Walter Knowles left the Red Star building, pleased that he had finally finished his project watch. It had been just over a month since the factory had been renamed in honour of S.M. Kirov and Walter had taken the chance to furnish and cover the mechanism with one of the new faces. He stood patiently for the route taxicab in the dry cold. His hands appreciated the little warmth and protection afforded by the deep pockets in his coat, and the fingers of his left toyed with the crown winder whilst in the right hand he clutched at a packet of cigarettes. It was too cold to remove his hand, and too cold to pull down his scarf. Hence it was too cold to smoke, no matter how much his chest implored him. His ushanka kept his balding head and small ears away from the worst of the weather, but his eyes stung and cheeks were red.
Looking along the street in anticipation of the shared car, a new and welcome addition to the paved streets of Moscow, Walter took in the scene. Not much had changed, aside from the structure of the factory, since he arrived almost 6 years ago. He remained in the same apartment which was visible just 150 yards away in the direction he was looking, on the second floor above Andrei the cobbler’s shop, identifiable by its weathered blue awning. Andrei had at first taken exception to the “inostranets” that had been presented with the tidy three rooms above the shop on arrival. He had coveted the space for his own family, but once he had discovered that this couple had come to help with the construction of a watch factory further along Voronczovskaja, he appreciated them as artisans. And whilst repairing shoes was seen by many as an important, yet simple vocation, Andrei saw it as nothing less than craftsmanship and took great pride in work that was (in his mind) amongst the best in Moscow, if not the whole Soviet Union. It was only a few weeks after they had arrived in 1930 that Andrei had first spoken to them. His wife, Lana had insisted he take borscht and vodka to them. They could spare no more than a little of the red soup for them, and just enough vodka for the three to toast their arrival in Moscow. Andrei was immediately impressed by the few words that Walter was able to speak in Russian, with formal grammar; at home at the Kremlin perhaps but too correct for the streets outside of the centre.
Over the coming months and years, Walter and his wife Ruth got to grips with the everyday language, both in the factory and with the limited circle of friends they had made, which included Andrei and Lana. The decision to stay after so many of the other workers from Ohio had returned to the Buckeye State wasn’t easy, but in the summer of 1932 Ruth had finally conceived. Without family to speak of back in the States, and the terrible unemployment still cast a shadow over the country. There was job security in Moscow and Walter was respected and in the factory.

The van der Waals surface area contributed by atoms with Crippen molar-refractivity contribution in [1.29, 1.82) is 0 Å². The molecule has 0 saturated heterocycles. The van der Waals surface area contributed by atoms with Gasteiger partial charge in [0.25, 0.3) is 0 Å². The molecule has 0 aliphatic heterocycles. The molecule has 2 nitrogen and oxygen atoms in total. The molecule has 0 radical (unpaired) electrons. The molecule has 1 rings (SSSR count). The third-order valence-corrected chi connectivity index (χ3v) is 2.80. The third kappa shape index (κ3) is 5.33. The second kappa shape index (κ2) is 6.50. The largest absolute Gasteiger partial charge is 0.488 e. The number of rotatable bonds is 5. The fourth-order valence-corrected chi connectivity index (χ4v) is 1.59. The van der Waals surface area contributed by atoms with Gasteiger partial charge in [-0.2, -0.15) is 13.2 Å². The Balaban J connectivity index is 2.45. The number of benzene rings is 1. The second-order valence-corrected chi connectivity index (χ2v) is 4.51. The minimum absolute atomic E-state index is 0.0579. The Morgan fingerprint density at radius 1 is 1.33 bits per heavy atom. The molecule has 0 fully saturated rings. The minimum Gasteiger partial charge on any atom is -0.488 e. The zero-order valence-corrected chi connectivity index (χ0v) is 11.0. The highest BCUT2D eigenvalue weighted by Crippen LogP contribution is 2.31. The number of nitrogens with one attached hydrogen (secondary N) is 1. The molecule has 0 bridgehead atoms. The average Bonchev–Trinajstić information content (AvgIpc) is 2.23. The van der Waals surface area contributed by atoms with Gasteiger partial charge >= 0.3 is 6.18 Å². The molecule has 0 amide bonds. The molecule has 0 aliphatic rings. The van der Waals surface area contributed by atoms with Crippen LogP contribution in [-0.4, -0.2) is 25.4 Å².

The taxi arrived. Walter took a look down the street as he ducked into the back seat with one other passenger. He let his mind wander, staring directly ahead. Moscow was a large, large city compared to Canton, but it was merely a magnified mirror. The poverty that they had left behind was here too, and even as they motored down Pushkinskaya towards the centre, old women and men scavenged. He hoped that by following his head, Russia was the right place in which to bring up little Peter. He had no idealistic leaning towards Communism, but he had a comfortable apartment, was able to provide for his family, and was able to indulge himself and his wife. She wanted the occasional dress, which he could easily afford, and he had been able to afford to build a small camera, now hanging from his neck under his coat. As well as being able to customise his own pocket watch over the years, Walter was satisfied with the small scale engineering that he could take part in. With both his projects he was now heading in to the centre of Moscow, to take photographs of the landmark buildings.
His scarf was still around his lower face and his hands still firmly in his pockets, still no warmer. His eyes had begun to thaw and the veins in his cheeks felt crystallised. He turned a cigarette tip around in his pocket, mistaking it for the crown of the watch. Beneath the scarf he grinned at his idiocy as the car halted near Red Square.
His hand came out of his pockets for the first time in half an hour before he disembarked, to rattle some roubles into the demanding mittened palm of the driver. He closed the door with his hips, and dug into coat to free the camera. As he did so, a young man, a boy really, walked towards him with pleading etched on his Slavic features.
“Izvini, droog?” he said.
“Da?” replied Walter, feeling for the cigarette he was certain he was about to be begged of.
“Do you have a cigarette, pozhaluista?”
“Da” and he reached into his pocket, pulling out his watch by mistake.
In an instant, Walter lost his watch and his camera. The camera was torn from his neck, the watch easily rested from his cold grasp. The boy ran and unencumbered by a great coat, easily made away from the strange American, screaming after him in his native tongue. It was enough to attract attention from the politsiya, and by the time he had explained his loss, in tear soaked Russian, the formal kind that he still had occasion to use, he understood that he would not see the items again.